Renelle Napanangka McCormack / Vaughan Springs Dreaming (3158-21)

SKU: 3158-21

76cm x 30cm Acrylic on Canvas


76cm x 30cm Acrylic on Canvas



Product Description

Artwork is accompanied by Warlukurlangu Artists (Yuendumu) Art Centre Certificate of Authenticity/Provenance 

Renelle Napanangka McCormack was born in 1989 in Alice Springs Hospital, the closest hospital to Yuelamu community which is located approximately 300 km north west of Alice Springs on the Tanami Track which runs from the Stuart Highway to Halls Creek in Western Australia. Renelle has 3 brothers and 3 sisters and is the daughter of Lola Nampijinpa Brown, an established artist with Warlukurlangu Art Centre. Renelle went to Yirara College, an Aboriginal boarding college in Alice Springs, finishing school at the end of Year 11. She is married and has one girl and one boy.

In 2010 Renelle began painting with Warlukurlangu Artists Aboriginal Corporation, an Aboriginal owned and governed art centre located in Yuendumu, a remote Aboriginal community approximately 70 km west of Yuelamu. She began painting when she visited her mother, who now lives in Yuendumu. She paints her Father’s Pikilya Jukurrpa (Vaughan Springs Dreaming), Dreaming which relates directly to her land, its features and animals. She uses traditional iconography, while developing a contemporary individualistic style to depict her traditional Jukurrpa.

Renelle lives in Yuelamu with her husband but visits Yuendumu regularly to see her mother and paint at the Art Centre.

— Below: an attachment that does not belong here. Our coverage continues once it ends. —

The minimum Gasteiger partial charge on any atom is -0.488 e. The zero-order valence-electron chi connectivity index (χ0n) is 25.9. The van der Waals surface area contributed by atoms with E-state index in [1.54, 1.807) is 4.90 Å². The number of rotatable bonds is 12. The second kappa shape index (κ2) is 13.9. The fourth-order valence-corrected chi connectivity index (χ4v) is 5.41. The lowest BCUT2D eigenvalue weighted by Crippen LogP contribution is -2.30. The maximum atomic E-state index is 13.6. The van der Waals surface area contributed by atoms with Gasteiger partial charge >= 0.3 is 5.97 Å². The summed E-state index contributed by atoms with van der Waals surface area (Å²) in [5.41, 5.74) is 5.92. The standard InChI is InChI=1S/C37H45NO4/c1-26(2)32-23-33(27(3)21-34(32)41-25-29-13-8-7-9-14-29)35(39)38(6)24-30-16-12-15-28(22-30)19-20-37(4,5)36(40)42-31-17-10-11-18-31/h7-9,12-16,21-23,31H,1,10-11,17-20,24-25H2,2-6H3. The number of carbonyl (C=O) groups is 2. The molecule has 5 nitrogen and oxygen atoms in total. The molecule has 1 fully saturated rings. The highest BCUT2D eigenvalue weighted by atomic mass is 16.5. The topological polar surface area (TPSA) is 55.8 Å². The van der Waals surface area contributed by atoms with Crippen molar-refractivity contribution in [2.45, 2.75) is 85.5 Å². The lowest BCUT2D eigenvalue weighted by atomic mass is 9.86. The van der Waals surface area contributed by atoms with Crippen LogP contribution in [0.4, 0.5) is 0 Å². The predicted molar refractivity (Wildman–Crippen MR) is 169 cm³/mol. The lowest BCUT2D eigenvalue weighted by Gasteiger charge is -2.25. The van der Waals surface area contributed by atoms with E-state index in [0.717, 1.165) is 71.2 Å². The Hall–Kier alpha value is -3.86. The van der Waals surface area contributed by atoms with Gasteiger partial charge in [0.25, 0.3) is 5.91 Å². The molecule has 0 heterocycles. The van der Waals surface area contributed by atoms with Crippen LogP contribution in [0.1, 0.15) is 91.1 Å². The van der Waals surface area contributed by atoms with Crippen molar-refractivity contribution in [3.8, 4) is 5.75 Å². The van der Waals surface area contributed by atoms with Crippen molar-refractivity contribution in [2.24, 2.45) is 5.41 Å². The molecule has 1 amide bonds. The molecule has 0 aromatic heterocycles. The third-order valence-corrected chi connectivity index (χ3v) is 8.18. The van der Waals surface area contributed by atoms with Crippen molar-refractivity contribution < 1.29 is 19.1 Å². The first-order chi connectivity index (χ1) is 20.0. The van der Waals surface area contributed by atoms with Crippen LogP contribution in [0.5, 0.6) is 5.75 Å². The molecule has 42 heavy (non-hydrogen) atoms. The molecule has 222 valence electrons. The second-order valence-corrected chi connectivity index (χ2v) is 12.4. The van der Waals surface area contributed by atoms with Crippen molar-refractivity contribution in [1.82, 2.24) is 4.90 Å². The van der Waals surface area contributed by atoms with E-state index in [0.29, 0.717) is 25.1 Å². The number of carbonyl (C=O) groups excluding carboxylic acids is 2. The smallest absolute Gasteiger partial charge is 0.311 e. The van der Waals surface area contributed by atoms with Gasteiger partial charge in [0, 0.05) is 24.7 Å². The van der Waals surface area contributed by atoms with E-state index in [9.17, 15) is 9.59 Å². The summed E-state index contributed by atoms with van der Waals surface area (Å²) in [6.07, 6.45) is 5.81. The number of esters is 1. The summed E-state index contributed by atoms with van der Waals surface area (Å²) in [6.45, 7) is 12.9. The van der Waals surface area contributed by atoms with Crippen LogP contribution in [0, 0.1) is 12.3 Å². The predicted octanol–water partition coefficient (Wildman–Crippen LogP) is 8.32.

Artwork Description

Pikilyi is a large and important waterhole and natural spring near Mount Doreen station. Pikilyi Jukurrpa (Vaughan Springs Dreaming) tells of the home of two rainbow serpents, ancestral heroes who lived together as man and wife. The woman ‘rainbow serpent’ was of the Napanangka skin group, the man was a Japangardi. This was a taboo relationship contrary to Warlpiri religious law. Women of the Napanangka and Napangardi subsection sat by the two serpents, picking lice off them. For this service, the two serpents allowed the women to take water from the springs at Pikilyi. This was because the serpents were the ‘kirda’, or ceremonial owners, for that country. The spirits of these two rainbow serpents are still at Pikilyi today. This Dreamings belongs to the women and men of the Japanangka/Napanangka and Japangardi/Napangardi skin groups.

Renelle Napanangka McCormack / Vaughan Springs Dreaming (3158-21) (Sold)
Gail Walls

Amazing. .wonderful paintings…love the stories told with each..beautiful works by all..look forward each day to see what is next to come…a big thank you to all for your beautiful pieces

Alli Lou

If there was an option to, I’d give a 100 star rating

Gheorghe Taralunga – Craiova


Katherine Chandler Ferguson – Fitzroy Crossing

I’ve not been able to visit for a while but love the work here! I think I’m due a trip with the boys soon!

Greg Ambrose-Pearce – Darwin

Seamless purchase great people to deal with would love to buy more!

Sue Candy

Just exquisite work, the detail, the colour and the stories. I’m in love with Artlandish Art!

Raye Stratford

Loving how Kirstie finds brilliant artists and shares not only the artwork, but the back story of both the piece AND the artist. You can tell she absolutely loves Aboriginal art, and she has such great rapport with the artists.

Mark Carroll – London

Best place to buy genuine, quality art from. On my 10th purchase and counting.

Hayley Beaver – London

Beautiful art work….. Love it!

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